To investigate a further complex situation and the feasibility of the adaptive capability to complex dynamics (Requirement 4), the proposed method was tested with a four-series segment pendulum. The first joint is passive and the three following joints were active. The pendulum was hung horizontally at the moving base. The system has highly nonlinear behavior and a chaotic relationship with the four segments interaction torques. Although the system started with chaotic oscillation, it converged to the limit cycle with synchronized frequency oscillation with the four joint angle variation having the same frequency as in Fig. 3. It converged to a reasonable phase delay (traveling wave) and with varied amplitudes (from small to large from the first joint to below). When the base link was a floating moving base, the base could be moved as a reaction effect if joint 1 applied the force, resulting in loss of energy. In contrast to the previous example, as there is only one pendulum at base, the interaction by using two pendulums moving in the opposite direction cannot be cancelled. Thus, the lower joints oscillate with higher amplitudes as in Fig. 3. The first upper joints have a smaller oscillation amplitude. To cancel the interaction force at joint 1, the phase delay was in anti-phase between joint 1 and joints 2 and 3. The situation allows joint 4 to move in-phase with joint 1 and to make large oscillation at the end. It is important to note that this adaptive behavior appeared from the simple distributed neural integrators, which does not use any state information from the other neighboring joints. For the case of a one serried-segment pendulum without moving the base, it is a reasonable choice to increase the oscillation amplitude for the bottom and decrease the oscillation amplitude for the upper joint. In the same system, a totally different joint coordination appeared with all joints in the in-phase state when the base link is fixed. This joint coordination is because it is not necessary to cancel the interaction force at the base link since there is no risk of energy loss when the base is fixed. The in-phase move over the joints is thus efficient in terms of energy as it did not cancel the accelerated segments. The joint move was then in-phase and the joints moved together in a synergetic manner with same amplitude of active joint. The proposed method was also effective for multi-joint articulation and synergetic synchronization; thus, this simple neural integrators can manage different complex conditions. With the same controller with a fixed or moving base, the adaptive joint coordination appeared for maintaining efficient synergetic oscillation. The oscillation frequency was also altered in a different base condition. The amplitude, phase, and frequency modulation appeared with a simple distributed integrators. Thus, adaptive and limit-cycle oscillation could be created, without any so-called coupled oscillator model.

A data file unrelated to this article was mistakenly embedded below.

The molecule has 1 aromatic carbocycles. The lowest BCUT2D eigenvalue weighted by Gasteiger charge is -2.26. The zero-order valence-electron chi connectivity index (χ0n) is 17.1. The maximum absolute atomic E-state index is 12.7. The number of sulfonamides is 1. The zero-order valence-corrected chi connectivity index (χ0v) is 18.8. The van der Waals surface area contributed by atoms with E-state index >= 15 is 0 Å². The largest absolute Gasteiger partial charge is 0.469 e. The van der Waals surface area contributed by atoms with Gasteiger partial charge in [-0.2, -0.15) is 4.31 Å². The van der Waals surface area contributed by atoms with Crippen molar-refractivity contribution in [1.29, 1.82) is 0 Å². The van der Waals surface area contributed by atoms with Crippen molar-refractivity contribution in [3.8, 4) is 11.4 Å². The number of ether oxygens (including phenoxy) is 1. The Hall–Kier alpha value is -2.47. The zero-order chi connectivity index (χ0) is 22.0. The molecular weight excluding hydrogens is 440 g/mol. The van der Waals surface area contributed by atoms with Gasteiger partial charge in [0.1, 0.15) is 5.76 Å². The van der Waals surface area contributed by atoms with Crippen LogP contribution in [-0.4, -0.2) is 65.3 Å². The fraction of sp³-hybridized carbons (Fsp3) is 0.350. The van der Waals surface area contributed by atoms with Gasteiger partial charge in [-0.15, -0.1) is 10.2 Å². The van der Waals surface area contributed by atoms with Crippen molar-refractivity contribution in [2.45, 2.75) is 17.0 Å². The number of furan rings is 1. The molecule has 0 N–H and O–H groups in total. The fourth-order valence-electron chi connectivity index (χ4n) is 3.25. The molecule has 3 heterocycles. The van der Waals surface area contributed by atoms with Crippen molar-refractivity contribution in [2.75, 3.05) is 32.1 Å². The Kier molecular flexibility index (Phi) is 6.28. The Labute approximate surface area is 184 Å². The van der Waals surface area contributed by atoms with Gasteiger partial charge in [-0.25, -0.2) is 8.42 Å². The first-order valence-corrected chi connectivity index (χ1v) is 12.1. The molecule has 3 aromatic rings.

## Discussion

Finding an adaptive oscillation controller which is energetically efficient in the given dynamics condition is not a trivial problem as the balanced energy should be injected by neural inputs to form dynamic equilibrium in energy dissipation system. When using conventional coupled oscillators, the amplitude, frequency, and phase parameters should be tuned; however, managing these parameters in an unknown environment is quite challenging. The selection of an oscillator model type is also a difficult issue. This study verified if simple distributed neural integration could be applicable to find limit-cycle inducing input patterns for unknown dynamical system. The results give us some inspiration on how neural integrators in living systems27 may manage the amplitude, frequency, and phase modulation corresponding to the given dynamics. In this report, in a different pendulum environment, the proposed method could manage to find the synergetic synchronization in various ways: (1) In-phase synergetic coordination in double pendulum as shown in Fig. 1. This provides insight on how to find arm or leg synergetic swing coordination. (2) Anti-phase coordination over two pendulums as shown in Fig. 2. This provides insight on how to manage two arms or legs swing phase modulation into anti-phase over limbs, and (3) The amplitude modulation with phase delay modulation over segments provides insight on how fish, snake or lamprey swim. By carefully observing the amplitude of the swim form of lamprey, the oscillation of the head can be seen to have a much smaller amplitude than the tail24. This adaptability and simplicity of the method should be appealing on the problem to find the synchronized oscillation that results in all joint oscillation convergence into the same frequency, even with the distributed control which does not have any frequency parameter. Regarding the condition on the self-organization for finding the control gain setting, it should be further studied in the future work. As same as newly proposed control methods, its limitation and the detailed analysis are expected to be performed for better understanding.